Editorial-Saving money by the book

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Gov. Arnold Schwarzenegger’s approval of Assembly Bill 1548 seemed to be a huge bound toward lowering textbook prices, but in its fine print, it does nothing to control the inflated costs.

The bill is weak.

The bill will demand textbook companies to list all specific changes in the new editions of text, as of Jan.1, 2010. It will also prohibit instructors to receive any sort of incentive from publishing company representatives.

While this is a step forward in taking a stand against sly publishing companies and while it will be nice to know the changes in new editions, the bill won’t save students a single cent.

In the end, the government is not going to give us the money for books, and publishing companies are not going to lower their prices.

Instead, publishing companies are probably going to jack up prices even higher because the bill was passed. They probably won’t mind taking the criticism, and will laugh themselves all the way to the bank.

We live in a time where these publishing companies can charge whatever they want.

The only thing left for us to do is to take these matters into our own hands.

Although textbooks can’t be downloaded as easily as illegal songs from LimeWire, there are legal ways to avoid the prices that these pirates charge.

Some students need to sell their books back to the bookstore in order to continue the circulation of used books.

Students can look online for lower prices on textbooks. Sometimes publishing companies sell textbooks to overseas buyers at discounted prices. Rebellious students living on the edge can copy textbook pages on a copy machine.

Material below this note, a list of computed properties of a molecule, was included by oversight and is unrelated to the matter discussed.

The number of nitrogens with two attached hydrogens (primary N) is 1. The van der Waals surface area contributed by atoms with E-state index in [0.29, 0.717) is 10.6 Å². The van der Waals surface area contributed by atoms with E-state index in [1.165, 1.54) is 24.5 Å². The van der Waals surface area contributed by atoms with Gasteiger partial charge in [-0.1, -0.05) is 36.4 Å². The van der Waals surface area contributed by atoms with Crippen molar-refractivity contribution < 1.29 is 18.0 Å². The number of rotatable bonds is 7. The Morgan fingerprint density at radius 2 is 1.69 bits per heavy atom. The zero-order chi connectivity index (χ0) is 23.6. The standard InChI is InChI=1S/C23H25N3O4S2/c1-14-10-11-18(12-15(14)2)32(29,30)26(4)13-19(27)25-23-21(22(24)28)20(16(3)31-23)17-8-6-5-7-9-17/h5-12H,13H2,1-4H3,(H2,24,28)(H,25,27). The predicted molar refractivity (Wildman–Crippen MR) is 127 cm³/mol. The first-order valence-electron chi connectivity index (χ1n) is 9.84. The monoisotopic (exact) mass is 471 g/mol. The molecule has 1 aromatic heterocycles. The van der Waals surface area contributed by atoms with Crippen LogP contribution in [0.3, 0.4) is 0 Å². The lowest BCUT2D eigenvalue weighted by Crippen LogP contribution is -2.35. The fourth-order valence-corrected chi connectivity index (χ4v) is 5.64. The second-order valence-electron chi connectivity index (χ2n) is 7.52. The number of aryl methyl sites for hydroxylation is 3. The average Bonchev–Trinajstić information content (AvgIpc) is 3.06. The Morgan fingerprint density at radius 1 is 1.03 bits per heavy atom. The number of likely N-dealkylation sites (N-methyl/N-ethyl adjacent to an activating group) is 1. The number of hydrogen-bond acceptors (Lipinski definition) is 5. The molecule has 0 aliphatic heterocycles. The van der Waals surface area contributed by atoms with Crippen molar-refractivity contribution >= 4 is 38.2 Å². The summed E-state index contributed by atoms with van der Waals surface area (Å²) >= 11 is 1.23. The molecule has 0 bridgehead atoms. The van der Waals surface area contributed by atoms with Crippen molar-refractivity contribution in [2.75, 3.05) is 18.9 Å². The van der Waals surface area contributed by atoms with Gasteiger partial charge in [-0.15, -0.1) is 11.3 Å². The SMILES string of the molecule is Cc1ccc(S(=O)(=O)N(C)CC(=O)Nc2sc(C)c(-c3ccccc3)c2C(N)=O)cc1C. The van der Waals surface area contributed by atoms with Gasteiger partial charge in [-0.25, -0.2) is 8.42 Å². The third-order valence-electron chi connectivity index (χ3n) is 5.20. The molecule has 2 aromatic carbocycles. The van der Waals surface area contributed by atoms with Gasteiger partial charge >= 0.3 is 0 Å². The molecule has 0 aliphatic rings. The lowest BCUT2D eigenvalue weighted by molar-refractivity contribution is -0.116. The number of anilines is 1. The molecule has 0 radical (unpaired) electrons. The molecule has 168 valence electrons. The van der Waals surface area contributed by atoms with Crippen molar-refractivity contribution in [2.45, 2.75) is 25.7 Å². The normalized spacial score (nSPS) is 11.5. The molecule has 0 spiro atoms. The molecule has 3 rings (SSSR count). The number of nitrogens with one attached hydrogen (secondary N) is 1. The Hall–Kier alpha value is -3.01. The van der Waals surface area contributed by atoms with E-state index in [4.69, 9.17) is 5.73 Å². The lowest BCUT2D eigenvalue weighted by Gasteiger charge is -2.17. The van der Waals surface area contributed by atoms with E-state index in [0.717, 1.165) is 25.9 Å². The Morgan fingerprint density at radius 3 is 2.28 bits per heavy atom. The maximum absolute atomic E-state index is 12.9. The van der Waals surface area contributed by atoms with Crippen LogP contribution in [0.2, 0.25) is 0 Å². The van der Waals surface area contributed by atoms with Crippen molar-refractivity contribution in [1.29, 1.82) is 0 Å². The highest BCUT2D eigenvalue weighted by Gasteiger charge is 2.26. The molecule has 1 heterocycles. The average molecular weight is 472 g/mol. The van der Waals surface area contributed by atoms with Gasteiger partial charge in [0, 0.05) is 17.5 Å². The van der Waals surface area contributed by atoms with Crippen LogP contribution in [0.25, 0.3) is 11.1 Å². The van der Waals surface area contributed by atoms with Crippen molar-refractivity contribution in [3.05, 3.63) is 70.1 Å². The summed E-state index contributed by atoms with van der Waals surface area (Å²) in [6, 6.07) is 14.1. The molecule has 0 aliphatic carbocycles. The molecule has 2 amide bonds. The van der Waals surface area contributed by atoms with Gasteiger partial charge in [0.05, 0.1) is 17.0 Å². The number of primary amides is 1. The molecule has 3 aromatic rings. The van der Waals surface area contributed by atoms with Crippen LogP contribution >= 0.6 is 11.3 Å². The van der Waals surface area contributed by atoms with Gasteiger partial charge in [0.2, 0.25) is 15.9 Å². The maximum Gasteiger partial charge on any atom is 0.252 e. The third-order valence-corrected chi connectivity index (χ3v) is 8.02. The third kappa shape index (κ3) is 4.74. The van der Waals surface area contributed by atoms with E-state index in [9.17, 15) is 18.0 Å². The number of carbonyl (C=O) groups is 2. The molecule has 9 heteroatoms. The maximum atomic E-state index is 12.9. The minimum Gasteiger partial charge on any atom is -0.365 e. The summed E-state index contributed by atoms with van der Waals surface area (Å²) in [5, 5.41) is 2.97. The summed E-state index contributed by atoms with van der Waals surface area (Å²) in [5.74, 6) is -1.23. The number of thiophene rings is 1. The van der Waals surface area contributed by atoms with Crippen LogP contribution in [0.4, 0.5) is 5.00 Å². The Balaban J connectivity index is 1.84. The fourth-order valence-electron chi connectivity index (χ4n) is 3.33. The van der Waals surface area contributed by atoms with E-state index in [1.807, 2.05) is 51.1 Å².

To the teachers that are ordering new textbooks, could you see if there is the possibility of getting books that aren’t bundled? Bundled books, with their superfluous CDs and other extra items usually only offer anything substantially extra in one area: cost.

Under AB 1548, teachers are advised to order their textbooks with sufficient lead-time. Teachers need to do this because it allows the bookstores to contact new and used book distributors in order to get the copies that you want, most likely for less.

AB 1548 also calls for college bookstores to publish their textbook pricing online. City College’s Bookstore is already doing this.

John Lorelli, City College’s Bookstore director, is also chipping in in the fight against textbook prices. He plans bring to the Academic Senate books from a publishing company called Best Value textbooks. Best Value sells similar subject text at substantially lower prices. We’re talking a typical Micro Economics book at $29.99 when it would usually run at $117.99.

Student Trustee Doug Montgomery, along with City College faculty, are also in early stages of setting up a book rental program to help students avoid the full cost of textbooks. Montgomery proposed the idea after learning that 25 other colleges have successfully put similar systems into effect.

Another option is Textbookflix.com, an alternative to paying full price for a textbooks allows students to rent books by the semester.

If AB 1548 cannot save us any money, all we can do is rely on the resources that will. If these efforts are put into use, we can all count on keeping a little extra cash in our pockets.